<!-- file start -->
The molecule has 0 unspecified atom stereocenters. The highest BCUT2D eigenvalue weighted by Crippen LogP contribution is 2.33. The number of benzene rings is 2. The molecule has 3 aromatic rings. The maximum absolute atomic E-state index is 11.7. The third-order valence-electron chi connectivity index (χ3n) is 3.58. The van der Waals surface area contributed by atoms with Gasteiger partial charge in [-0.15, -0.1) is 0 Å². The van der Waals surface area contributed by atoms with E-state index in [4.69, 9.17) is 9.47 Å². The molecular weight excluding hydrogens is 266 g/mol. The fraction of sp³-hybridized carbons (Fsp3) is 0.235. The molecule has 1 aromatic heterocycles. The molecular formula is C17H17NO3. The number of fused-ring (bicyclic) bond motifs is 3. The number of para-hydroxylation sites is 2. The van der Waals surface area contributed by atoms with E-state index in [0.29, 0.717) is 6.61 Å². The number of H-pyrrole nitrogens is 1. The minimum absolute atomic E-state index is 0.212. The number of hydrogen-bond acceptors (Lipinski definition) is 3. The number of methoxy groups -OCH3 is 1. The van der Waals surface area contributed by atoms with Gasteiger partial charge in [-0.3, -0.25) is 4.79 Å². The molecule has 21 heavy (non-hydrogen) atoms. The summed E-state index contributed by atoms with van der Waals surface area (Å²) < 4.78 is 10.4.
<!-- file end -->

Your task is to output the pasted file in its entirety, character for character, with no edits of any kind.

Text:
The molecule has 0 unspecified atom stereocenters. The highest BCUT2D eigenvalue weighted by Crippen LogP contribution is 2.33. The number of benzene rings is 2. The molecule has 3 aromatic rings. The maximum absolute atomic E-state index is 11.7. The third-order valence-electron chi connectivity index (χ3n) is 3.58. The van der Waals surface area contributed by atoms with Gasteiger partial charge in [-0.15, -0.1) is 0 Å². The van der Waals surface area contributed by atoms with E-state index in [4.69, 9.17) is 9.47 Å². The molecular weight excluding hydrogens is 266 g/mol. The fraction of sp³-hybridized carbons (Fsp3) is 0.235. The molecule has 1 aromatic heterocycles. The molecular formula is C17H17NO3. The number of fused-ring (bicyclic) bond motifs is 3. The number of para-hydroxylation sites is 2. The van der Waals surface area contributed by atoms with E-state index in [0.29, 0.717) is 6.61 Å². The number of H-pyrrole nitrogens is 1. The minimum absolute atomic E-state index is 0.212. The number of hydrogen-bond acceptors (Lipinski definition) is 3. The number of methoxy groups -OCH3 is 1. The van der Waals surface area contributed by atoms with Gasteiger partial charge in [-0.3, -0.25) is 4.79 Å². The molecule has 21 heavy (non-hydrogen) atoms. The summed E-state index contributed by atoms with van der Waals surface area (Å²) < 4.78 is 10.4.